Thoughtful people have realized for thousands of years that something has gone wrong with man. Even certain types of animals show an ability to live in harmony and cooperation among their own kind. Why does man kill, hate, act brutally, let others starve and die? Why are selfishness and misconduct evident even in young children without anyone teaching them these things? Why do children have to be instructed to do good while it is not necessary to teach them to do evil? Theories about their environment, parental habits, psychological forces, political and social systems have all been proposed. Yet, no one has been able to prove their propositions or successfully change man’s nature by their theories.

When we consider the terrible conditions on earth today with suffering, pain, sickness, disease, crimes, wars, and death, we have to ask, “What went wrong?”

Man’s Fall

The Scripture tells us what went wrong. Adam and Eve were faced with a simple choice – to obey God or not. One day the serpent tempted Eve to disobey God (Genesis 3:1-24). We learn later in the Bible that the serpent is also “called the Devil and Satan, who deceives the whole world” (Revelation 12:9). Satan is known as the dragon, Lucifer, and the Devil. He is a fallen angel who rebelled against God and was cast out of heaven for his pride and sin (Isaiah 14:12-17; Ezekiel 28:11-19; Luke 10:18; Revelation 12:7-12). He was in the garden of Eden and appeared in the form of a serpent and lied to Eve, deceiving her so that she ate the forbidden fruit and gave it to Adam to eat also. Adam and Eve chose to believe Satan’s lie rather than the truth of God’s word. The moment they ate the fruit, they sinned. God said, “but of the tree of the knowledge of good and evil you shall not eat, for in the day that you eat of it you shall surely die” (Genesis 2:17).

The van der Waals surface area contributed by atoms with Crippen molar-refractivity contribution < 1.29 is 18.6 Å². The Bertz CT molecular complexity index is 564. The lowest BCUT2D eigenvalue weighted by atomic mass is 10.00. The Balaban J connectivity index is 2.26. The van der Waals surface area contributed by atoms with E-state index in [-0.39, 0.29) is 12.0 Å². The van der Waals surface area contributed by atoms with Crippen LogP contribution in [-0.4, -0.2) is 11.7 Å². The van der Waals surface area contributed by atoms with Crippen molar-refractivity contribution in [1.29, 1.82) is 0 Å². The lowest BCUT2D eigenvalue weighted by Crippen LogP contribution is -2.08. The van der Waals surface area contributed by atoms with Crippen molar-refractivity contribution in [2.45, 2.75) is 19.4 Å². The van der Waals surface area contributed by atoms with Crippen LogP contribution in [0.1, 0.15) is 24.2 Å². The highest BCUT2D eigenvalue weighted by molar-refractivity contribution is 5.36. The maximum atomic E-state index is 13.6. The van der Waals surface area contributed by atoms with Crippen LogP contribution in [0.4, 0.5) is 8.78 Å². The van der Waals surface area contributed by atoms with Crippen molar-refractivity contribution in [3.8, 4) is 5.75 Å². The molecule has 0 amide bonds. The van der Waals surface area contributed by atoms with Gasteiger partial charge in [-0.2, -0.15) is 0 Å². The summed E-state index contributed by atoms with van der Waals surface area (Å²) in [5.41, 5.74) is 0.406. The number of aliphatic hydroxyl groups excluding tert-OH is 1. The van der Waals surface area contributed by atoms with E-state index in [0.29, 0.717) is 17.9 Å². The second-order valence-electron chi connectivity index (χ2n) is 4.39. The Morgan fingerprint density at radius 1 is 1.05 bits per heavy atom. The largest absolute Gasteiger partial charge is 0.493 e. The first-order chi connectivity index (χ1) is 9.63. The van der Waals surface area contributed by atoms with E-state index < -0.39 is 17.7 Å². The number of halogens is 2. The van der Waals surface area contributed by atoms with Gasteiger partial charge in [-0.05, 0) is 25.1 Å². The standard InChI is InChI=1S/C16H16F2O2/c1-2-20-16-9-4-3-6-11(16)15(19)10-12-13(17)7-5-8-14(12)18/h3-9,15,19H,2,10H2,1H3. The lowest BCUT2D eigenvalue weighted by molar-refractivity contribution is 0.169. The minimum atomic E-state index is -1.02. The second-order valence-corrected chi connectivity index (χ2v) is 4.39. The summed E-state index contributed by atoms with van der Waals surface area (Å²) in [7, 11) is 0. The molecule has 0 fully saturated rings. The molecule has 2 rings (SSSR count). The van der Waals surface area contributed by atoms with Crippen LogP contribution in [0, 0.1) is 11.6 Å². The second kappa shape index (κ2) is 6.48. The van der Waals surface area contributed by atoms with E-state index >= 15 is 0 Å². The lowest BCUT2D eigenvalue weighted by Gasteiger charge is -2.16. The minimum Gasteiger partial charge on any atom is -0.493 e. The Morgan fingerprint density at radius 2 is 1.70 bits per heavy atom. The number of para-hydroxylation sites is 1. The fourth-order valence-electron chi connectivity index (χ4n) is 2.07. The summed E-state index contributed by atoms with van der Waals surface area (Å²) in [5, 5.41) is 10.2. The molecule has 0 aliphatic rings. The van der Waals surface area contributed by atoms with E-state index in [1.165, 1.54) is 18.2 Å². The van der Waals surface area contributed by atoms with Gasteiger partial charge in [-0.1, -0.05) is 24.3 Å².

In the Bible, death always means separation. Immediately Adam and Eve died spiritually. That means they were separated from their relationship with God. At some future point, they died physically. We are more familiar with physical death. It is when our soul and spirit are separated from our bodies. The Bible also describes something called the second death. That is eternal death, where a person is separated from God for all eternity in the lake of fire (Revelation 20:11-15).

Adam and Eve chose to disobey God (Genesis 3). Man wants freedom of choice but does not like to bear the consequences of sinful choices. When a person’s sin is exposed, he often throws the blame on others. He blames God, parents, friends, family, society, various institutions, and the passing of events to shift responsibility from himself even while continuing to make evil choices. God asked Adam and Eve, “Have you eaten from the tree of which I commanded you that you should not eat?” (Genesis 3:11). Adam blamed Eve and God. Eve blamed the serpent for her sin. But God held both of them accountable for their choice.

They broke the law. Adam and Eve sinned. The punishment for sin is costly. Sin entered into the world (Romans 5:12-19) and with it a chain of dire consequences. Judgment was swift because man was plainly guilty (Genesis 3:16-24). It resulted in the loss of that perfect environment and their relationship with God. Sin brought the certainty of physical death, pain, and struggles for man and his descendants to the present day. This one act of rebellion has been called the fall of Man. The consequences of the fall are detailed for us in Genesis 6:5; 8:21; Psalm 12:1-3; Romans 3:10-23.

The continuing effects are seen in man’s nature even today. Sin has clouded his spiritual understanding (1 Corinthians 2:14; Ephesians 4:18), given him a deceitful heart (Jeremiah 17:9), and defiled both his flesh and mind (Ephesians 2:3). The Bible attributes all human conflicts, sorrows, and evil to one source—sin—and says that it permeates man’s very nature. It also states that it has affected the entire creation, from thorns in the botanical world to violence in the animal kingdom.